In the towns, small bars and coffee shops, internet cafés, TV, and DVDs provide ready forms of entertainment. Soccer fans watch matches on TV, at clubs with satellite dishes, or at the national stadium. At night, discotheques attract people of all stripes. Guineans love to dance the passada, a highly suggestive Portuguese-African dance with lots of pelvic motion and rhythm. The local music beat is called gumbe. Men tap out the rhythms to gumbe on giant gourds cut in half, which they float upside down in a basin of water. Lyrics to gumbe music are in Crioulo and are sung throughout the country. Gumbe artists from the 1980s and 1990s used their songs to protest against the dictator-president, Joao Bernardo Vieira. Gumbe has borrowed heavily from Congolese soukous, French Antil-lean zouk, and rap, reggae, and salsa. Cover charges at most discos are high, but in reality almost anyone can get in to forget about their problems in their music and dance.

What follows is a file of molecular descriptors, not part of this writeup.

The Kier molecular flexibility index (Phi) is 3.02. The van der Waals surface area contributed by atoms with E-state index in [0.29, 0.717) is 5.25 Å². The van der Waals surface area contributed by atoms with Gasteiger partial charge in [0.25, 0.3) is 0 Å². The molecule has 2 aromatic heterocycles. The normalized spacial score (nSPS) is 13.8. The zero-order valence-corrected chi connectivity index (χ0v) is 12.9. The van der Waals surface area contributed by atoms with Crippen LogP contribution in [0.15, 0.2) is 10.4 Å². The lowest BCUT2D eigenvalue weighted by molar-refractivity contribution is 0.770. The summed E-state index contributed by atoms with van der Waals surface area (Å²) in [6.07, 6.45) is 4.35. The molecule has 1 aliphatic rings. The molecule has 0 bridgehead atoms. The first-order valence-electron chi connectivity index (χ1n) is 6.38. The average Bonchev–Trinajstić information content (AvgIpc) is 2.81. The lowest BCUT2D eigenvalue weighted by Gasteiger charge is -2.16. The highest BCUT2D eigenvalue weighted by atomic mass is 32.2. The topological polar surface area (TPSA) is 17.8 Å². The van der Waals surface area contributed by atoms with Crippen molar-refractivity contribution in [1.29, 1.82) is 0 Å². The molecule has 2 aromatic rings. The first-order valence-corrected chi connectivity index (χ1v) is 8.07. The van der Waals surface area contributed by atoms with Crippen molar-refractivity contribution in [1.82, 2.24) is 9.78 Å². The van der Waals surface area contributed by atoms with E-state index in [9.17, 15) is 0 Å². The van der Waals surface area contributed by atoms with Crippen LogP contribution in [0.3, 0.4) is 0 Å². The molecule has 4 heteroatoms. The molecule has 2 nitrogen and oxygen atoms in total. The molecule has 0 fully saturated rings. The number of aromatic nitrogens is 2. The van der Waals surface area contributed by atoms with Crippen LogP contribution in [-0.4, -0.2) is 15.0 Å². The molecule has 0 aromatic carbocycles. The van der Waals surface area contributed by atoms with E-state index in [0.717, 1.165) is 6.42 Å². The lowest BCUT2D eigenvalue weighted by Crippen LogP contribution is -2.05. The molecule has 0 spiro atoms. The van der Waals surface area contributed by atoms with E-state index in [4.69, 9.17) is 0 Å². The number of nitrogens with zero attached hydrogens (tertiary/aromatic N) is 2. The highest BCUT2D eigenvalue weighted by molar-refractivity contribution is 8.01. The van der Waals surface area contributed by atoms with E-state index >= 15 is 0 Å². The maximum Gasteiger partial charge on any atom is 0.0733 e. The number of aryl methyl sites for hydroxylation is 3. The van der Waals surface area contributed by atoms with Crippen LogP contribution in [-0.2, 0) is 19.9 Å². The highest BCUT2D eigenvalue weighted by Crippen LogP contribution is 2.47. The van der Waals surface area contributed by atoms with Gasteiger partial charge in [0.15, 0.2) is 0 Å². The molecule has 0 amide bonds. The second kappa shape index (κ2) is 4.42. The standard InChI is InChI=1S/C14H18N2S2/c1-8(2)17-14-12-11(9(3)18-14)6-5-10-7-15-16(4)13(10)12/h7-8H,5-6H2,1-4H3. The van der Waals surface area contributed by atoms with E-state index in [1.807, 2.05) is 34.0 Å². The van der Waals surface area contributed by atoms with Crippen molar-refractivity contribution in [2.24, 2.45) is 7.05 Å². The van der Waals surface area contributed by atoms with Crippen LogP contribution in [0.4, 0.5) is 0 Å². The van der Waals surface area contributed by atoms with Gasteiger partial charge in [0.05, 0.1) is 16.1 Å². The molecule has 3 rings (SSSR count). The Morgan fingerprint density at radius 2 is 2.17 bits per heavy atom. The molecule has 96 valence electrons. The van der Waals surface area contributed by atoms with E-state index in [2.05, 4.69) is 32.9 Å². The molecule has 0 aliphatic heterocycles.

Art generally has a religious, mystical, and otherworldly significance. Each ethnic group has its own arts and crafts, and some, like the Baga of the southwestern coast, have achieved world recognition for their woodcarvings. The Baga, who number perhaps only 60,000 people, are divided between Guinea-Bissau and the Republic of Guinea to the south. They make wooden busts of females, the Nimba, which are fecund images. Owing to their distinctiveness, Nimba have become internationally renowned as superior works of art. In addition to finer forms of art, Guineans also make tourist art and crafts, such as animal carvings, rattan baskets, jewelry, and toys made from tin cans, but there is limited demand for such items.